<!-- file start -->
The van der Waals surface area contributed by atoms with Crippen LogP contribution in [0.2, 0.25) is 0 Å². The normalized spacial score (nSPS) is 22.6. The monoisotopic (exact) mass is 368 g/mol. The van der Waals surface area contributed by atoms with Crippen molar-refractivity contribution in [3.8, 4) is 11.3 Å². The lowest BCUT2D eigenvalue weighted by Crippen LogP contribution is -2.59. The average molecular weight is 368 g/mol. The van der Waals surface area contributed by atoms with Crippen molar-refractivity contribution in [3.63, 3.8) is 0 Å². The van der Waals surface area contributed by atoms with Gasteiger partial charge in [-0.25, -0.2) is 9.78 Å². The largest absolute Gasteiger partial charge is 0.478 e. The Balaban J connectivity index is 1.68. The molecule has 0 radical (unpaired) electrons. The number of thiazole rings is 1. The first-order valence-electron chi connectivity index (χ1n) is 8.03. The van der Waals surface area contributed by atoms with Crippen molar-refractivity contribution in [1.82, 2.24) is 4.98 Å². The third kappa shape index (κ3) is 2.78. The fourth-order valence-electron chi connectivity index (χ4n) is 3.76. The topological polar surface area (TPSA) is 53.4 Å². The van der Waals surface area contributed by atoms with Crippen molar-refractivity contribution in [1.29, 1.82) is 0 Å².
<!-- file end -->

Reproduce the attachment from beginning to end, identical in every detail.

The van der Waals surface area contributed by atoms with Crippen LogP contribution in [0.2, 0.25) is 0 Å². The normalized spacial score (nSPS) is 22.6. The monoisotopic (exact) mass is 368 g/mol. The van der Waals surface area contributed by atoms with Crippen molar-refractivity contribution in [3.8, 4) is 11.3 Å². The lowest BCUT2D eigenvalue weighted by Crippen LogP contribution is -2.59. The average molecular weight is 368 g/mol. The van der Waals surface area contributed by atoms with Crippen molar-refractivity contribution in [3.63, 3.8) is 0 Å². The van der Waals surface area contributed by atoms with Gasteiger partial charge in [-0.25, -0.2) is 9.78 Å². The largest absolute Gasteiger partial charge is 0.478 e. The Balaban J connectivity index is 1.68. The molecule has 0 radical (unpaired) electrons. The number of thiazole rings is 1. The first-order valence-electron chi connectivity index (χ1n) is 8.03. The van der Waals surface area contributed by atoms with Crippen molar-refractivity contribution in [1.82, 2.24) is 4.98 Å². The third kappa shape index (κ3) is 2.78. The fourth-order valence-electron chi connectivity index (χ4n) is 3.76. The topological polar surface area (TPSA) is 53.4 Å². The van der Waals surface area contributed by atoms with Crippen molar-refractivity contribution in [1.29, 1.82) is 0 Å².